Food Standards Agency must require labels to ensure safety and transparency
The UK Food Standards Agency (FSA) has published a paper on the Genetic Technology (Precision Breeding) Bill, which reports the results of its consumer research on gene editing and other GMO technologies claimed as "precision breeding".
The findings show that the level of consumer awareness of these technologies was low. In GMWatch's view, this is not surprising given the fact that the FSA called gene editing and other GM technologies "precision breeding", a misleading term that the UK government invented to hide the fact that the products of these technologies are in fact GMOs. Accordingly, three-quarters of polling respondents (75%) had not heard of precision breeding.
Consumers thought benefits outweighed risks if the technology was properly regulated, but they "were very clear in their desire for thorough safety testing of all new precision bred products. They wanted to know that risk assessments would have high standards and require strong evidence and that the FSA’s work to regulate precision bred foods would be adequately funded so that consumers can trust that the processes are followed thoroughly."
They also wanted labelling (they don't seem to have been given the choice to demand a "GM" label but were restricted to demanding a "precision bred" label): "Workshop participants felt very strongly that precision bred products should be labelled as precision bred. While existing mandatory labelling would inform consumers of any changes to the characteristics of the product, participants felt that this would not be sufficient on its own. They argued that being able to identify precision bred products via labelling is critical for transparency, and therefore to consumer choice and public trust. Survey respondents agreed, with nearly four in five (77%) saying it would be important when buying a food item to know if it had been precision bred, and nearly half (45%) saying it would be ‘very’ important. Only one in six (15%) say knowing this would not be important."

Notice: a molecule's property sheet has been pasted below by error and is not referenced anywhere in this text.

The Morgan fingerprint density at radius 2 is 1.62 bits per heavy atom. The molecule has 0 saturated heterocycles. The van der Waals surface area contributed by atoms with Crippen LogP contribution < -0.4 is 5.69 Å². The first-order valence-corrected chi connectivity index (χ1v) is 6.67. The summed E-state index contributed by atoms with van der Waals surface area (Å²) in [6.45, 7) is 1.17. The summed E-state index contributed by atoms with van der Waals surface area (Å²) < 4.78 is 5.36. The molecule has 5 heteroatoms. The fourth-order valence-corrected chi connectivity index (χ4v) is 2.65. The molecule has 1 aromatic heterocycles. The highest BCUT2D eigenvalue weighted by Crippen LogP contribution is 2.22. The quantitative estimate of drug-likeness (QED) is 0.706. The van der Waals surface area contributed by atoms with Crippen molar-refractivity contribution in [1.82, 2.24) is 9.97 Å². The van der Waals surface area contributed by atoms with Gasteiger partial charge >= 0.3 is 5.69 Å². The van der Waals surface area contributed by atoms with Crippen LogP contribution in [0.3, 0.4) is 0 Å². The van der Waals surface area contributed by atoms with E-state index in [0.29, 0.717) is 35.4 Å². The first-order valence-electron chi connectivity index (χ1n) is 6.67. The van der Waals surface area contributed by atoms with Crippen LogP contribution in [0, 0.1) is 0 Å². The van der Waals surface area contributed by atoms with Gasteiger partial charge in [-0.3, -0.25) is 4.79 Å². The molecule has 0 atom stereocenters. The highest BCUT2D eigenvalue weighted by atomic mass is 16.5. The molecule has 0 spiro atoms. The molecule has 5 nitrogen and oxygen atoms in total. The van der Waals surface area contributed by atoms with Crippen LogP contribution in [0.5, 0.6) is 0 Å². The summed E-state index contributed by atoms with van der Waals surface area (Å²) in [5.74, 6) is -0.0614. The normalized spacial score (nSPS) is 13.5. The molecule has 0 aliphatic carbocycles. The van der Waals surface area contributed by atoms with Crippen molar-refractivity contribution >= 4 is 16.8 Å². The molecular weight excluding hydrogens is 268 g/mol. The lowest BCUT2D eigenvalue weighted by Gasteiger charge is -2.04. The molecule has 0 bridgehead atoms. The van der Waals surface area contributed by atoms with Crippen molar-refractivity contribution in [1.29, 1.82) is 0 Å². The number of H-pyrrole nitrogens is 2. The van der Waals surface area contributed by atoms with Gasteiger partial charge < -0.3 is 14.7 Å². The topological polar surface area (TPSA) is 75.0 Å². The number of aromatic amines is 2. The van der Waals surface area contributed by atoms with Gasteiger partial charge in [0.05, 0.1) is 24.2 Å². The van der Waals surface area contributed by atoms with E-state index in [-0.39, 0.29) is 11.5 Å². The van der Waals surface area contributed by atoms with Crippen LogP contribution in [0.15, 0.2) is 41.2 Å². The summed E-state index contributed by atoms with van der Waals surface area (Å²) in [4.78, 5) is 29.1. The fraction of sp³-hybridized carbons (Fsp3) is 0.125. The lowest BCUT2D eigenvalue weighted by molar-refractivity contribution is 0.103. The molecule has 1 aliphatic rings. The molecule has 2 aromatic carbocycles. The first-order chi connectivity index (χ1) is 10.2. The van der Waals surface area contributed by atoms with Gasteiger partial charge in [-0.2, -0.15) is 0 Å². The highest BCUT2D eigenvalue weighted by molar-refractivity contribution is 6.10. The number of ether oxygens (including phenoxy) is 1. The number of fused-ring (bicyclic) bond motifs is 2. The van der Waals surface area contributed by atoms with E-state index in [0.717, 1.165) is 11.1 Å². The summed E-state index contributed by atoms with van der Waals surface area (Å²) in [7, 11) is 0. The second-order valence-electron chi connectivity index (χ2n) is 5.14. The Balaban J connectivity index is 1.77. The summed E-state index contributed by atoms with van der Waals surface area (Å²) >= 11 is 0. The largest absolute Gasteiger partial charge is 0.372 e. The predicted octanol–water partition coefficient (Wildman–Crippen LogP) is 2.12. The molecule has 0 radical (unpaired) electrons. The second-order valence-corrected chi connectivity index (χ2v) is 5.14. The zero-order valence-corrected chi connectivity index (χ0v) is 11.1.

The FSA's results closely reflect those of a YouGov poll commissioned by Beyond GM, which found that
* 79% of adults in the UK think that precision bred crops, animals and foods should be clearly labelled on the food package
* 83% think precision bred organisms should undergo safety testing before being put on sale
* 80% think they should undergo environmental safety testing
* 79% think they should be traceable through the farming and food system.
Now the FSA's own research shows that it has a duty to demand strict regulation of all GM technologies and ensure proper on-package labelling of their products in order to ensure consumer safety, transparency and choice.